Posted on Thursday, June 5, 2014 by Allison Byers
Inspiration comes in many forms for designers. But for Matt Dick (Individualized Major 1997) inspiration comes from a simple act that takes place all over the world, every day. “People getting dressed. Everywhere. Then and now. That is what inspires my work.”
Dick is the founder of Small Trade Company, a San Francisco–based workshop and studio, begun in 2010. “We develop products of our own, and we develop projects with other people,” Dick told Station to Station.
“I try to keep this space really without parameters. The team works on everything.” His designs are in stores and boutiques all over the world: Tokyo, Los Angeles, New York, Seattle, Dallas, and all around the San Francisco Bay Area.
The famed event designer Stanlee Gatti has gone on record with the San Francisco Chronicle that he calls on Dick “for everything wearable. I just love the ease with which he greets people and situations.”
“Matt is just pure creativity,” says renowned graphic designer Michael Vanderbyl, Dick’s former thesis advisor), in the same article. “What I saw in him was the more artful side of [fashion].” Vanderbyl and Dick have collaborated on such highly visible projects as Scarecrow Wine.
When Dick first came to CCA, there was not yet a Fashion Design Program (it was launched the year he graduated, in 1997). So he created his own individualized major, combining courses in Sculpture, Textiles, and Graphic Design. He also attended sewing classes in the theater costume department at Mills College.
Because of the wide breadth of his studies, he became acquainted with a correspondingly wide range of faculty who helped him grow his talents and skills.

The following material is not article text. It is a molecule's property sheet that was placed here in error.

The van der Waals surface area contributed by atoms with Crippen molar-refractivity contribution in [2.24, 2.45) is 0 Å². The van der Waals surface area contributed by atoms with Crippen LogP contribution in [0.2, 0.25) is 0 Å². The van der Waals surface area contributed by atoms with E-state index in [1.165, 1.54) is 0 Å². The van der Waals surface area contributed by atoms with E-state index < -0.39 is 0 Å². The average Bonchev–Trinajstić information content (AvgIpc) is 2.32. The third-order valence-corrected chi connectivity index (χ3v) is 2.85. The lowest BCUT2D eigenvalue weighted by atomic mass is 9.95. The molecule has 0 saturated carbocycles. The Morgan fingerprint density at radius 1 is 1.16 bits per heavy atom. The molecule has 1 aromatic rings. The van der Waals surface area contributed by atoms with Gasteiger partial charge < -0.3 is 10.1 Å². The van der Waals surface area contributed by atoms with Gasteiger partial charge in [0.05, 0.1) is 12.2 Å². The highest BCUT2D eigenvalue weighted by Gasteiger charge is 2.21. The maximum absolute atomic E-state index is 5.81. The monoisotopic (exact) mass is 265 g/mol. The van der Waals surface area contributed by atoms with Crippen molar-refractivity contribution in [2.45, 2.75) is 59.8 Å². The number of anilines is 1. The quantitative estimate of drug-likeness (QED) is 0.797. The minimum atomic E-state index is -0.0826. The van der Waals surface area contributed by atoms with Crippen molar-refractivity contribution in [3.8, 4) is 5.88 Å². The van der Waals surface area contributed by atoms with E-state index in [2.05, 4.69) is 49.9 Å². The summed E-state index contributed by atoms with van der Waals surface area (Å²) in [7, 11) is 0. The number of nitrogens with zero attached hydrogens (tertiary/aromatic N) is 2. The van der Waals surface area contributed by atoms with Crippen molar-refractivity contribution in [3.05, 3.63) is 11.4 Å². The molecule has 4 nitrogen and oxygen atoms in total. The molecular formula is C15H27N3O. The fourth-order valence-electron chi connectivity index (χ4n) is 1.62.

“All of the faculty I came into contact with were influential,” he says. “Kathleen Larisch, Michael Vanderbyl, Carole Beadle, Leslie Becker, and David Meckel, to name only a few. Some I still maintain relationships with to this day.”
No Attention to Boundaries
He reports his education at CCA shaped his career. “There was a certain limitlessness to my individualized major, and that definitely has carried through to Small Trade Company. No attention to boundaries. We don’t feel ‘defined’ in what we do here, which is essential. There is a lot of freedom to explore.”
Following graduation, Dick traveled to Japan to study with Yasuo Nakajima, a fourth-generation traditional indigo dyer. The Japanese influence is still a strong element in his designs as well as the prominent use of indigo. “It’s very fragile,” Dick says of this particular pigment. “You can end up with nothing, or you can end up with a masterpiece. That’s part of the fascination.”
Dick has served as an inspiration to not only Fashion Design students at CCA but also to alumni seeking entrepreneurial advice.
In December 2013 he spoke at the Alumni Small Business Panel event, presented by the CCA Alumni Association. When asked to give advice to a young entrepreneur launching a fashion career, he offered the following:
“Be cautious with fashion. Do your best and take your time to do it right and be ethical. Always know your source and exactly by whom things are made.
“And above all, be inspired.”